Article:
The (real) flu (influenza) is a disease of the respiratory tract – nose, throat and lungs – caused by influenza viruses. Colds or “flu-like infections,” on the other hand, are caused by other pathogens. Influenza viruses belong to the group of orthomyxoviruses. Types A and B cause the seasonally occurring disease waves, yet type C is marginally relevant for humans. Influenza A and B viruses are a worldwide threat. In Germany, the number of diseases increases particularly in the winter months, during which an estimated 5 to 20 percent of the population is infected with the virus. As influenza viruses are continually changing, people can become infected and ill with influenza several times in the course of their lives.
Seasonal influenza is transmitted from person to person, or from area to area via droplets. The virus is highly contagious. When infected people sneeze, cough, or speak, small, virus-containing droplets of the nasopharynx secretion are released into the air. These can be inhaled by people nearby and infect them. Such transmission of the flu is possible from one day before symptoms occur, and up to 5 to 7 days after the onset of the disease.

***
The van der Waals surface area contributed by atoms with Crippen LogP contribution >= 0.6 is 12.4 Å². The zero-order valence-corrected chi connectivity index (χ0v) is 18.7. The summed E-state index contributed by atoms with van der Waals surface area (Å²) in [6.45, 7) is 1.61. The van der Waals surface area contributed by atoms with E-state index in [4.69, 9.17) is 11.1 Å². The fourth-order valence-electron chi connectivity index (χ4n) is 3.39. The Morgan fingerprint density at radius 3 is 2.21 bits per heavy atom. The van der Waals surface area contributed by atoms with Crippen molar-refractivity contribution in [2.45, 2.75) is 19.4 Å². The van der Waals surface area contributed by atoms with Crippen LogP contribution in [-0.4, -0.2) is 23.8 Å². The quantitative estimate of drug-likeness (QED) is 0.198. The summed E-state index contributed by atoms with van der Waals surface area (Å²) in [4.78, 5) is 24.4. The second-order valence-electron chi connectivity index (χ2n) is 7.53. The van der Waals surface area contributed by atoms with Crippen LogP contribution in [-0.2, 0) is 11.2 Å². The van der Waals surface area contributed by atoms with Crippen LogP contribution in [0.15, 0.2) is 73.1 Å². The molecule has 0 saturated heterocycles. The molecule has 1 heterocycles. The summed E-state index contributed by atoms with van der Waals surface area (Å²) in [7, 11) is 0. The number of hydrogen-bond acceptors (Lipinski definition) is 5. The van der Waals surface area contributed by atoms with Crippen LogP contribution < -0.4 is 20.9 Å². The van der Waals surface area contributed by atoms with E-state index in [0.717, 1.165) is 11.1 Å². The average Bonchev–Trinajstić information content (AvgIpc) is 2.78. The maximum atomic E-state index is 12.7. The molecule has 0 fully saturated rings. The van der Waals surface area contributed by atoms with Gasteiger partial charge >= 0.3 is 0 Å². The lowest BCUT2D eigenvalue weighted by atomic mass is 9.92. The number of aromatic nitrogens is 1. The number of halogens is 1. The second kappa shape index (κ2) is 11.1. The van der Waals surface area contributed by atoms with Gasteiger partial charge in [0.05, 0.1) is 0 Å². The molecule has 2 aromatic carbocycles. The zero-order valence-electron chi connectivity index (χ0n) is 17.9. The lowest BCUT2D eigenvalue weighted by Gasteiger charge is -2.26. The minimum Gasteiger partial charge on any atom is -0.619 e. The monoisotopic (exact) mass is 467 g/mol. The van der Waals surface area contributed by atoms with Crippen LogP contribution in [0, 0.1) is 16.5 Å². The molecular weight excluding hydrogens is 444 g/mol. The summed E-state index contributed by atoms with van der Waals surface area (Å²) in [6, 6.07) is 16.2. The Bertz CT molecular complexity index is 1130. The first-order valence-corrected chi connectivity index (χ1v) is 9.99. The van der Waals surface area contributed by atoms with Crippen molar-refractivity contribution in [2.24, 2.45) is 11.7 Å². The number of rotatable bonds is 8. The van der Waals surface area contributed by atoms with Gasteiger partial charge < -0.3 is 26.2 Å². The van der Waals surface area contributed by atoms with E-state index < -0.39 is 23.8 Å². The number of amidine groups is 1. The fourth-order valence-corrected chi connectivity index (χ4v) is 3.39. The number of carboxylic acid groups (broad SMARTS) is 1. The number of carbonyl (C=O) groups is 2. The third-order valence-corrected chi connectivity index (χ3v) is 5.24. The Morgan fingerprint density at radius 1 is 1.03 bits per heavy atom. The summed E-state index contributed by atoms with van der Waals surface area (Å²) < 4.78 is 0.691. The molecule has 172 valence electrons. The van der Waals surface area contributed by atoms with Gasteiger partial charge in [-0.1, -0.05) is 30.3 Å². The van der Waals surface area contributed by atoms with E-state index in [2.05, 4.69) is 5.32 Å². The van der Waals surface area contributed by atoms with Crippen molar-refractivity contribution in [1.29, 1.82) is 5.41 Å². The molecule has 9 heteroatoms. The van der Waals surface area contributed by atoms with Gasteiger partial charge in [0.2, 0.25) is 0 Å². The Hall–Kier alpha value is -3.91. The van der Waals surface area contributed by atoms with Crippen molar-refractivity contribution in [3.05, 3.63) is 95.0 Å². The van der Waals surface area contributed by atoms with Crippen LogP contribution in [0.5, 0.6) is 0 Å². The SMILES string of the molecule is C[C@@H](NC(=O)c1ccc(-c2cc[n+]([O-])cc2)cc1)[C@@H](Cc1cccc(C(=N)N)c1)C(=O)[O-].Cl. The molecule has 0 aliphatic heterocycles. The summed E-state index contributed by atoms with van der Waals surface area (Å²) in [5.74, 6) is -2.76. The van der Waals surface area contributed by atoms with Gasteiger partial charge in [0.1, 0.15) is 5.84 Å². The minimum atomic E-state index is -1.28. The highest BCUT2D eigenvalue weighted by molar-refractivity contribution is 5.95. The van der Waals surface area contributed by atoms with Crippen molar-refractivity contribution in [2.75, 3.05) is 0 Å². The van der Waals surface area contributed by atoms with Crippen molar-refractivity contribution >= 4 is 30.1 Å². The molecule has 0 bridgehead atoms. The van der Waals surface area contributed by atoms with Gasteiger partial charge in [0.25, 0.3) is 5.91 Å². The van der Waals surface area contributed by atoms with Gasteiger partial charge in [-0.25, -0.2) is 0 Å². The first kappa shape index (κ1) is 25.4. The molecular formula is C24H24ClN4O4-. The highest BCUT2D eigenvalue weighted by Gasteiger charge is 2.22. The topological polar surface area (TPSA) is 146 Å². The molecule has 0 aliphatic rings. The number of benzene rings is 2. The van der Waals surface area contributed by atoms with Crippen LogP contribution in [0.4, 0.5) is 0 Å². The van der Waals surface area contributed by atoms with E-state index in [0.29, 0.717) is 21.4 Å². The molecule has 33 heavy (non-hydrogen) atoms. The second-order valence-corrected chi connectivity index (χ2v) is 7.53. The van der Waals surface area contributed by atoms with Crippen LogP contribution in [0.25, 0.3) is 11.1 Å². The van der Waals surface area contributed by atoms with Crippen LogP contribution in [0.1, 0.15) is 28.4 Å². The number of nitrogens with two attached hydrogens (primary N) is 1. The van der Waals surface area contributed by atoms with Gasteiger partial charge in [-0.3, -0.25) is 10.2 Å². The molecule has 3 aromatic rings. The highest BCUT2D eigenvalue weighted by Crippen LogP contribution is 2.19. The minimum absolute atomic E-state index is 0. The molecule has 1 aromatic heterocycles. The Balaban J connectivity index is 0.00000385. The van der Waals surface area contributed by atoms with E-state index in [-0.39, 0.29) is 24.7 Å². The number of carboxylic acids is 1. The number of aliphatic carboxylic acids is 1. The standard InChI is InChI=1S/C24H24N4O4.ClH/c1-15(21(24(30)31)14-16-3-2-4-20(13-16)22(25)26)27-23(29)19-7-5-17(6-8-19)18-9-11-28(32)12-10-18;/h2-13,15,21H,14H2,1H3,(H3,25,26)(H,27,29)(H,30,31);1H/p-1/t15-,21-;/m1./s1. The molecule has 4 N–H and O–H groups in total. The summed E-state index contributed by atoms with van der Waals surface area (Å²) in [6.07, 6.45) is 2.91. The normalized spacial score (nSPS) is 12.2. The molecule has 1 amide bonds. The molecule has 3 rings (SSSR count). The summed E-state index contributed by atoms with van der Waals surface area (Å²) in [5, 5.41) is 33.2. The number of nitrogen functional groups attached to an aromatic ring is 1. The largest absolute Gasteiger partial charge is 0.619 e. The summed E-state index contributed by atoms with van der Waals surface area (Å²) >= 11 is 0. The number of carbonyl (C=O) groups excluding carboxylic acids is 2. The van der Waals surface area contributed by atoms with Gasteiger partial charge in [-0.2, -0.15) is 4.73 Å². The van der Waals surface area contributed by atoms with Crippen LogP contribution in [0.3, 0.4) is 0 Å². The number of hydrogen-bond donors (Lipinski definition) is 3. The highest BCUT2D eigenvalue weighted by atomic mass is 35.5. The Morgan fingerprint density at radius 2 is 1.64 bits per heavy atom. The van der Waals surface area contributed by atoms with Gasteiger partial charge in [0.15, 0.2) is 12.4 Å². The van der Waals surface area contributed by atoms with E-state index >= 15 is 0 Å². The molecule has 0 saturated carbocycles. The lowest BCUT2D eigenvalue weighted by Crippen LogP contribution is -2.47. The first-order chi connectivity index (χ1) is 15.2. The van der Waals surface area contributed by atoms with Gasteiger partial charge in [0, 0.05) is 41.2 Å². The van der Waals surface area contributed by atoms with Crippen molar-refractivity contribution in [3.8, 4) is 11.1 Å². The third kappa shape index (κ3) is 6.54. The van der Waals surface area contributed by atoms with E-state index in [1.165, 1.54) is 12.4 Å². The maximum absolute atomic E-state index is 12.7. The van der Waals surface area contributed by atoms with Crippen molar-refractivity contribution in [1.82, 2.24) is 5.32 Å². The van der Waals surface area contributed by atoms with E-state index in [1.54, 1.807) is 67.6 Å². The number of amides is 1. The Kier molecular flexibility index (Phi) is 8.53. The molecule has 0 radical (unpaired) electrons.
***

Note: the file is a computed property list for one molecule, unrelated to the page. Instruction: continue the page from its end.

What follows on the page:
The severity and length of influenza depends on many factors, including the age of the person affected. An infection can be mild or completely symptom-free, but there are also serious illnesses that – in the worst case – can lead to death. The incubation period of influenza following infection is 1 to 2 days on average. Then infected people fall ill relatively abruptly. A sudden feeling of weakness is typical of influenza. Other symptoms include fever, chills, coughing, and fatigue, as well as headaches and muscle aches. Usually the symptoms subside after 5 to 7 days. The most common complications include pneumonia. Children can also develop middle ear infections. Inflammation of the brain or the heart muscle occurs rarely.
Influenza viruses are pathogens that must be reported in many countries. As nosocomial pathogens, along with noroviruses and rotaviruses, they are frequently viral causes of outbreaks. The proportion of influenza patients who are hospitalized is around 17 percent.
1 to 2 days
The necessary spectrum of activity against influenza viruses is: limited virucidal